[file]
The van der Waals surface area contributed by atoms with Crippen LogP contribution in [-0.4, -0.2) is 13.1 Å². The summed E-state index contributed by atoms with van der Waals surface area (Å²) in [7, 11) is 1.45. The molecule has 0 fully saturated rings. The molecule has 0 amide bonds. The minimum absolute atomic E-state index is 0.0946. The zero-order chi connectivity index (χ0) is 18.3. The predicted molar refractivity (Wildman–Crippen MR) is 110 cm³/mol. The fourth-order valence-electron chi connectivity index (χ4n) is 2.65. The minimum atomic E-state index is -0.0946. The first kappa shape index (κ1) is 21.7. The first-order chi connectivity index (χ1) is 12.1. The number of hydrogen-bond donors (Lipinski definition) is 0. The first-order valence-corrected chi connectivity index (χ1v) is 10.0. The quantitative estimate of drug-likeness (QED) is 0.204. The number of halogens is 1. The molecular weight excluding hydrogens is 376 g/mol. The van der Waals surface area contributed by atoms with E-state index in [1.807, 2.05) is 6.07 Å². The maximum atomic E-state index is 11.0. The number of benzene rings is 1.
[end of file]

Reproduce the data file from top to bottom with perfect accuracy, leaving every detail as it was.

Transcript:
The van der Waals surface area contributed by atoms with Crippen LogP contribution in [-0.4, -0.2) is 13.1 Å². The summed E-state index contributed by atoms with van der Waals surface area (Å²) in [7, 11) is 1.45. The molecule has 0 fully saturated rings. The molecule has 0 amide bonds. The minimum absolute atomic E-state index is 0.0946. The zero-order chi connectivity index (χ0) is 18.3. The predicted molar refractivity (Wildman–Crippen MR) is 110 cm³/mol. The fourth-order valence-electron chi connectivity index (χ4n) is 2.65. The minimum atomic E-state index is -0.0946. The first kappa shape index (κ1) is 21.7. The first-order chi connectivity index (χ1) is 12.1. The number of hydrogen-bond donors (Lipinski definition) is 0. The first-order valence-corrected chi connectivity index (χ1v) is 10.0. The quantitative estimate of drug-likeness (QED) is 0.204. The number of halogens is 1. The molecular weight excluding hydrogens is 376 g/mol. The van der Waals surface area contributed by atoms with E-state index in [1.807, 2.05) is 6.07 Å². The maximum atomic E-state index is 11.0. The number of benzene rings is 1.